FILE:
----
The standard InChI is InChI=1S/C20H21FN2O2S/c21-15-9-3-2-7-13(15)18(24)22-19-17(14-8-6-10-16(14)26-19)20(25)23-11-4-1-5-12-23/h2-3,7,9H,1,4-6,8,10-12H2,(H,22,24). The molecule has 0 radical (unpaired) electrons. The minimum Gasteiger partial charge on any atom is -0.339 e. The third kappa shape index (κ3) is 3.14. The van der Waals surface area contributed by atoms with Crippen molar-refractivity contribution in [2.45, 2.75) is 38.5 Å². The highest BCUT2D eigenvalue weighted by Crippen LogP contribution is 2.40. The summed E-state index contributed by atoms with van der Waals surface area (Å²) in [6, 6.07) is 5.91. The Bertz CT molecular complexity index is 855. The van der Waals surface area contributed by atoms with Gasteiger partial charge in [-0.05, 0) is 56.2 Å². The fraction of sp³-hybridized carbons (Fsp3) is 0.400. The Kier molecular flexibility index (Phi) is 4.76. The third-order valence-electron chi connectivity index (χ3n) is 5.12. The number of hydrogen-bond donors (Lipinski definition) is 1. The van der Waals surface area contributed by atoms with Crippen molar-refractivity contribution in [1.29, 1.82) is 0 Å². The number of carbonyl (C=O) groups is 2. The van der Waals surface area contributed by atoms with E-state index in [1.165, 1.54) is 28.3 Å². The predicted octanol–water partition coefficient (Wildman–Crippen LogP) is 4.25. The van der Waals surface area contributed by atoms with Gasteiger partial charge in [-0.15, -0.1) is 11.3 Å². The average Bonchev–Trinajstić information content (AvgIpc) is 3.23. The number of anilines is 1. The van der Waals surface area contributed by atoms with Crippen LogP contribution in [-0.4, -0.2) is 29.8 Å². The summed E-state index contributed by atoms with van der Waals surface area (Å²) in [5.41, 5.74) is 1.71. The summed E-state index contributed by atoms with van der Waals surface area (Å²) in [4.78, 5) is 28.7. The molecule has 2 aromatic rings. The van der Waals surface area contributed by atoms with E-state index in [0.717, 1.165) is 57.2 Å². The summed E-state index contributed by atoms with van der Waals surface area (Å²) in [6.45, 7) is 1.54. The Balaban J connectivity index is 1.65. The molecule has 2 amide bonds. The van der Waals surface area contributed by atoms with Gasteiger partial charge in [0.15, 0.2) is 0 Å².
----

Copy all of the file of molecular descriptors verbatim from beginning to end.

The standard InChI is InChI=1S/C20H21FN2O2S/c21-15-9-3-2-7-13(15)18(24)22-19-17(14-8-6-10-16(14)26-19)20(25)23-11-4-1-5-12-23/h2-3,7,9H,1,4-6,8,10-12H2,(H,22,24). The molecule has 0 radical (unpaired) electrons. The minimum Gasteiger partial charge on any atom is -0.339 e. The third kappa shape index (κ3) is 3.14. The van der Waals surface area contributed by atoms with Crippen molar-refractivity contribution in [2.45, 2.75) is 38.5 Å². The highest BCUT2D eigenvalue weighted by Crippen LogP contribution is 2.40. The summed E-state index contributed by atoms with van der Waals surface area (Å²) in [6, 6.07) is 5.91. The Bertz CT molecular complexity index is 855. The van der Waals surface area contributed by atoms with Gasteiger partial charge in [-0.05, 0) is 56.2 Å². The fraction of sp³-hybridized carbons (Fsp3) is 0.400. The Kier molecular flexibility index (Phi) is 4.76. The third-order valence-electron chi connectivity index (χ3n) is 5.12. The number of hydrogen-bond donors (Lipinski definition) is 1. The van der Waals surface area contributed by atoms with Crippen molar-refractivity contribution in [1.29, 1.82) is 0 Å². The number of carbonyl (C=O) groups is 2. The van der Waals surface area contributed by atoms with E-state index in [1.165, 1.54) is 28.3 Å². The predicted octanol–water partition coefficient (Wildman–Crippen LogP) is 4.25. The van der Waals surface area contributed by atoms with Gasteiger partial charge in [-0.15, -0.1) is 11.3 Å². The average Bonchev–Trinajstić information content (AvgIpc) is 3.23. The number of anilines is 1. The van der Waals surface area contributed by atoms with Crippen LogP contribution in [-0.4, -0.2) is 29.8 Å². The summed E-state index contributed by atoms with van der Waals surface area (Å²) in [5.41, 5.74) is 1.71. The summed E-state index contributed by atoms with van der Waals surface area (Å²) in [4.78, 5) is 28.7. The molecule has 2 aromatic rings. The van der Waals surface area contributed by atoms with E-state index in [0.717, 1.165) is 57.2 Å². The summed E-state index contributed by atoms with van der Waals surface area (Å²) in [6.45, 7) is 1.54. The Balaban J connectivity index is 1.65. The molecule has 2 amide bonds. The van der Waals surface area contributed by atoms with Gasteiger partial charge in [0.15, 0.2) is 0 Å².